More than 30 U.S. states now recognize same-sex marriages, and an increasing number of mainline American churches are blessing them. But evangelical church members- which account for around 30 percent of the U.S. adult population - believe the Bible unequivocally condemns homosexuality. VOA's Jerome Socolovsky reports that gay, lesbian, bisexual and transgender evangelicals are coming out. Backed by a prominent evangelical scholar, they argue that the traditional reading of the bible is wrong.
Video

Video Ebola Economic Toll Stirs W. Africa Food Security Concerns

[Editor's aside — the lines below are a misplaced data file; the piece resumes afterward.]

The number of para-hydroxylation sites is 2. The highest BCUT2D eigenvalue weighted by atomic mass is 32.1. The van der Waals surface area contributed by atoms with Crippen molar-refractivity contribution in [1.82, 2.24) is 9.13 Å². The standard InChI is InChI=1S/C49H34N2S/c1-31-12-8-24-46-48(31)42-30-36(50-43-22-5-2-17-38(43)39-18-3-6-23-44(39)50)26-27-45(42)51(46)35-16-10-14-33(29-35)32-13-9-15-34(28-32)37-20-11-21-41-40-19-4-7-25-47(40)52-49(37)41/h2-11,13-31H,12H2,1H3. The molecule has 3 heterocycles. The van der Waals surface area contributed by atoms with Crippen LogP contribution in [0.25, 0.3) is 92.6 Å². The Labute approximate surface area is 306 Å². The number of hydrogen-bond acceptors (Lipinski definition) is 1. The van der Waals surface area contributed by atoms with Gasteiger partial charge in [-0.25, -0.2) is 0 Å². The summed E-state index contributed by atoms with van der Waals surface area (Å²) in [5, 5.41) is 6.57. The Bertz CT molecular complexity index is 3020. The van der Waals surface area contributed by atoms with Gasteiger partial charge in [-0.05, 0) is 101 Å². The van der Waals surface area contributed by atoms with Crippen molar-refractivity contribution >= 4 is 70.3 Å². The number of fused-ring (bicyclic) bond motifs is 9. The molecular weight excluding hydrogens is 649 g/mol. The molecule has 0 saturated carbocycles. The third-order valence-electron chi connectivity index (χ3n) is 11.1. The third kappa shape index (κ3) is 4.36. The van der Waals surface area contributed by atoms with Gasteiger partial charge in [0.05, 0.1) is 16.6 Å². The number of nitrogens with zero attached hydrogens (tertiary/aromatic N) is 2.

The World Bank said Wednesday that it expects the economic impact of the Ebola outbreak on the sub-Saharan economy to cost somewhere betweenf $3 billion to $4 billion - well below a previously-outlined worst-case scenario of $32 billion. Some economists, however, paint a gloomier picture - warning that the disruption to regional markets and trading is considerable. Henry Ridgwell reports from London.
Video

Video Mexico Protests Escalate Over Disappearances

Protests in Mexico over 43 students missing since September continue to escalate, reflecting growing anger among Mexicans about a political system they view as corrupt, and increasingly tainted by the drug trade. Mounting outrage over the disappearances is now focused on the government of President Enrique Pena Nieto, accused of not doing enough to end insecurity in the country. More from VOA's Victoria Macchi.
Video

Video US Senate Votes Down Controversial Oil Pipeline - For Now